Wednesday's competing rallies in the capital followed weeks of angry street protests over a government decision to triple the price of bread at a time when the country faces an acute shortage of foreign currency and soaring inflation.
Hundreds of protesters who have repeatedly called on Bashir to step down marched in the capital's twin city of Omdurman chanting "freedom, peace, justice" and "revolution is the people's choice".
But they were quickly confronted with tear gas fired by riot police. Videos posted on social media that could not be independently verified showed some demonstrators pelting police officers with rocks.
On Thursday, police confirmed that three protesters had died in the Omdurman demonstration but did not specify the cause of death.
"An illegal gathering was held in Omdurman and police dispersed it with tear gas," police spokesman Hashim Abdelrahim said in a statement.
"Police later received reports that three protesters had died and several (were) injured. We are now investigating." That raised the total death toll in protests so far to 22 including two security personnel, according to official figures.
New York-based Human Rights Watch said on Monday that at least 40 people including children had been killed in the unrest, citing Sudanese activists and medical workers.
A doctor told AFP late on Wednesday that six protesters were being treated at Omdurman's main hospital for gunshot wounds.
A group of doctors at the hospital said that police fired tear gas at the facility.
"There was also shooting inside the hospital," the group said in a statement, without specifying who had opened fire.
On Thursday, governor of Khartoum Hasim Osman set up a committee to investigate the incidents at the hospital, his office said in a statement.
Bashir and others have blamed violence at the nearly month-long protests on "thugs" and "conspirators" without naming them.
Wednesday's demonstration came soon after thousands of people danced and cheered Bashir at a separate rally held in the capital's Green Yard as police officers, soldiers and security agents secured the site.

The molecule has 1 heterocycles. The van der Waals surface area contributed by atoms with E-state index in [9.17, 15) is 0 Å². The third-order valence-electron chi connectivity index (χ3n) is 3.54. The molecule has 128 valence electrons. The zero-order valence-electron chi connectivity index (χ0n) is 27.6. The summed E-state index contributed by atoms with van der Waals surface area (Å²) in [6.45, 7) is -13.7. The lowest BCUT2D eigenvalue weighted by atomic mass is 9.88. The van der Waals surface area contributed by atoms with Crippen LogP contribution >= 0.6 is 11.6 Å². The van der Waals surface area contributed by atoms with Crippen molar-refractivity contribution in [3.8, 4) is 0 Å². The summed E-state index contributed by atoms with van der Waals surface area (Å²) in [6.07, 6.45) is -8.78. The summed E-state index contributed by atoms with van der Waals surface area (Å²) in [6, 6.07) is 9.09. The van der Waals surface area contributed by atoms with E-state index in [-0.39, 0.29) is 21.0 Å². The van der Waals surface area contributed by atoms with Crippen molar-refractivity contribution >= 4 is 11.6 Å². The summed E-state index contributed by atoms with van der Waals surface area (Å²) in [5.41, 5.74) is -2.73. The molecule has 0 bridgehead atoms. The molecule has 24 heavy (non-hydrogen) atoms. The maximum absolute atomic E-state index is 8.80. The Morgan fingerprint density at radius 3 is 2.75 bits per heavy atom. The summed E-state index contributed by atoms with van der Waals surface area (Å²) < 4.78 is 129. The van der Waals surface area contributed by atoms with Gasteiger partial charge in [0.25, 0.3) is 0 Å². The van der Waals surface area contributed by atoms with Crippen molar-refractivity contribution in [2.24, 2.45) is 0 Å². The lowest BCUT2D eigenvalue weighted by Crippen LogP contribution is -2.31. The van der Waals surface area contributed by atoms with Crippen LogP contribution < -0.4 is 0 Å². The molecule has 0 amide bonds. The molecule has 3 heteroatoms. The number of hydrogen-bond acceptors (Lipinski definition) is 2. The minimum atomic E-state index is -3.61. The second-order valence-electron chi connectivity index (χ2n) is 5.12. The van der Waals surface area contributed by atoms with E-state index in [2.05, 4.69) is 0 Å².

"This gathering sends a message to those who think that Sudan will become like other countries that have been destroyed," Bashir told the crowd.
"We will stop anyone who destroys our properties." Crowds chanted
"Allahu akbar" (God is greatest) and "Yes, yes, Bashir, we will follow you" at the rally, where the president was accompanied by his wife and a group of ministers.
"Those who tried to destroy Sudan... put conditions on us to solve our problems, I tell them that our dignity is more than the price of dollars," Bashir said in an apparent dig at the United States, which had imposed a trade embargo on Khartoum in 1997.
The embargo was lifted in October 2017, but Sudanese officials including Bashir have continued to blame Washington for the country's economic woes.
Dressed in a khaki shirt and trousers and waving his trademark cane, a smiling Bashir greeted the crowd as men and women whistled and waved flags.
"We are with our leader because our brothers want to destroy our country, but we will save it," a female supporter told AFP.
More than 800 protesters, opposition leaders, activists and journalists have been arrested since the unrest began, officials say.
"Right now, some of the opposition groups and trade unions are trying to mobilise more protests, and probably they are thinking of how to escalate," said Matt Ward, senior Africa analyst at Oxford Analytica.
"But so far there hasn't been an escalation, they are persistent but they haven't risen in intensity in a significant way."
Britain, Norway, Canada and the US have called for an investigation into the deaths, warning earlier this week in a joint statement that Khartoum's actions would "have an impact" on its relations with their governments.
Sudan said the concern expressed by the four countries was "biased... and far from reality".
"Sudan is committed to freedom of expression and peaceful demonstrations," the foreign ministry said on Wednesday.